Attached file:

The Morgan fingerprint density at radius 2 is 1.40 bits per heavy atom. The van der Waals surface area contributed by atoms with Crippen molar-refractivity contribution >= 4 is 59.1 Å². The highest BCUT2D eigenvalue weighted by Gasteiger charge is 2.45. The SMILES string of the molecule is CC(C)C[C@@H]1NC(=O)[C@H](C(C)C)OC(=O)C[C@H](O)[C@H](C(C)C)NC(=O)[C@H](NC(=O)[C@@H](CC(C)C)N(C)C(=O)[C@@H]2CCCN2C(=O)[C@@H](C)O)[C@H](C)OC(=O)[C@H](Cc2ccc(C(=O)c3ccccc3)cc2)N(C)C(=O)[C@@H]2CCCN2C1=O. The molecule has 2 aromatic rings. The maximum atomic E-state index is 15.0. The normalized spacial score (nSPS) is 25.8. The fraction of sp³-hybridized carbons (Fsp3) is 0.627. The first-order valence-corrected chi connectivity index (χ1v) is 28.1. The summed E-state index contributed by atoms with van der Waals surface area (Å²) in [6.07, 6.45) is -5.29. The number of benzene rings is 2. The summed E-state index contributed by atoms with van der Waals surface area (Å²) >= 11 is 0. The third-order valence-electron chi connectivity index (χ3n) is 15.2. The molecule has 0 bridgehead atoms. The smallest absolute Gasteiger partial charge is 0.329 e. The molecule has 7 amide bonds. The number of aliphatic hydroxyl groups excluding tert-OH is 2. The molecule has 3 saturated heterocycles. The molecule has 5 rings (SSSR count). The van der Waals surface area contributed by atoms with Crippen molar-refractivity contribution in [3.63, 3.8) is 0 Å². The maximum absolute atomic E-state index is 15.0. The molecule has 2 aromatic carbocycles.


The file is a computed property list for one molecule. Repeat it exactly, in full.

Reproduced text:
The Morgan fingerprint density at radius 2 is 1.40 bits per heavy atom. The van der Waals surface area contributed by atoms with Crippen molar-refractivity contribution >= 4 is 59.1 Å². The highest BCUT2D eigenvalue weighted by Gasteiger charge is 2.45. The SMILES string of the molecule is CC(C)C[C@@H]1NC(=O)[C@H](C(C)C)OC(=O)C[C@H](O)[C@H](C(C)C)NC(=O)[C@H](NC(=O)[C@@H](CC(C)C)N(C)C(=O)[C@@H]2CCCN2C(=O)[C@@H](C)O)[C@H](C)OC(=O)[C@H](Cc2ccc(C(=O)c3ccccc3)cc2)N(C)C(=O)[C@@H]2CCCN2C1=O. The molecule has 2 aromatic rings. The maximum atomic E-state index is 15.0. The normalized spacial score (nSPS) is 25.8. The fraction of sp³-hybridized carbons (Fsp3) is 0.627. The first-order valence-corrected chi connectivity index (χ1v) is 28.1. The summed E-state index contributed by atoms with van der Waals surface area (Å²) in [6.07, 6.45) is -5.29. The number of benzene rings is 2. The summed E-state index contributed by atoms with van der Waals surface area (Å²) >= 11 is 0. The third-order valence-electron chi connectivity index (χ3n) is 15.2. The molecule has 0 bridgehead atoms. The smallest absolute Gasteiger partial charge is 0.329 e. The molecule has 7 amide bonds. The number of aliphatic hydroxyl groups excluding tert-OH is 2. The molecule has 3 saturated heterocycles. The molecule has 5 rings (SSSR count). The van der Waals surface area contributed by atoms with Crippen molar-refractivity contribution in [3.63, 3.8) is 0 Å². The maximum absolute atomic E-state index is 15.0. The molecule has 2 aromatic carbocycles.